The Unborn (15)
Posted by Guest Writer on Tue, 24 Mar 2009.
Terror, Nazis, evil dogs and a hell of a demon make this a must see horror flick. With plenty of loud noise and jump-out-at-you moments; you will find yourself glued to the screen, covering yourself with a cushion; to muffle your screams.
Odette Yustman plays Casey Beldon, a gorgeous college student who, whilst going for a jog one day, comes across a glove lying in the middle of the road. Stopping to pick it up she is ushered into the wood by a scary looking child to find an embryo buried in the soil.
She suddenly begins seeing scorpions in her eggs, dogs with masks that have their heads on upside down, locusts; and all sorts of other weird paranormal things. She notices that one of her eyes looks strange, and goes to the doctor to discover she has an irregularity of the eye that is found in twins.
It takes Casey’s grandmother, a Holocaust survivor (Jane Alexander), to help her find the real, evil reason for her condition. We find that the reason is because her great Uncle was experimented on by Nazi’s during the holocaust who turned him into a mythical demon that preyed on the living. It takes a rabbi, played by Gary Oldman, to exorcize the malicious twin inside of Casey.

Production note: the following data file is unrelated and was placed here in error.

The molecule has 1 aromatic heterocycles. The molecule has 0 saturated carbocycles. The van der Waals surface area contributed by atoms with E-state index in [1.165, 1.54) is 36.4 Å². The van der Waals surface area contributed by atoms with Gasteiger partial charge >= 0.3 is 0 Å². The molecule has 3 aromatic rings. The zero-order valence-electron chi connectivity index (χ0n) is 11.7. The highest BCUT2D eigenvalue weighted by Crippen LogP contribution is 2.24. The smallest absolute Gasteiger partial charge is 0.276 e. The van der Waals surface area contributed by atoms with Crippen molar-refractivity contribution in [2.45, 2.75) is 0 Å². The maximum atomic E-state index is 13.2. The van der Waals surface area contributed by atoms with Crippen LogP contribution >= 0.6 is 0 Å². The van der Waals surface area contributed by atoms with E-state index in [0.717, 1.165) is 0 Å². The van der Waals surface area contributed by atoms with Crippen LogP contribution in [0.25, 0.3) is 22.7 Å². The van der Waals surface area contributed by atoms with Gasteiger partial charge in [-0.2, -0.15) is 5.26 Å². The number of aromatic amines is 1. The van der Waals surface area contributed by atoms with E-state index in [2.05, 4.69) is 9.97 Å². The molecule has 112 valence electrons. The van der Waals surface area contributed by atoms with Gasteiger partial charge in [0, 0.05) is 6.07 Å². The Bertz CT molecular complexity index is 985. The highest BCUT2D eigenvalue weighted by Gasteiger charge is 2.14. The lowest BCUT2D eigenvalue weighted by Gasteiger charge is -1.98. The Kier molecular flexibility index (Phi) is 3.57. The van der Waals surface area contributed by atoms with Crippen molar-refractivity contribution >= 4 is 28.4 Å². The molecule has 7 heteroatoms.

The film is a mix of The Exorcist meets Emily Rose, with some mythology thrown in. The story line is pretty cliché. Beautiful girl consumed by an evil demon. We all know what is going to happen… The only scary part I found separating this film from other similar horrors is that the demon goes after her best friend (Meagan Good) and boyfriend, played by Cam Gigandet.
Apart from that factor, the film was pretty much the same thing us horror lovers are used to: Demons consuming a girl who needs exorcising by a priest; or in this case a Rabbi. However the film makes up for lack of experimental storyline by giving us a few scenes that make us jump out of our seats. However these scenes are more silly rather than scary.
Amongst other screen sins, the film ends on a note of irrefutable sequel-baiting that makes the previous ninety minutes of film look like an introduction to another film lacking in plot, experimentation and individualism. The only thing that makes this film a must see- is the fact that Casey has a great bottom, that the director exploits to the max- perhaps to make the film more approachable to men who; half way through listening to Casey’s grandmother’s rant about Nazi’s get bored; and need something to keep their attention.
In all the film lacks imagination and individuality. If there is going to be a sequel, it needs to break away from the days of demonic beings appearing from nowhere to a plot that is more realistic and to the point. However, if you are into classic horror at heart, this film is great in the fact that it has brought films like The Exorcist up to date, and a reason for the demonic being in the first place.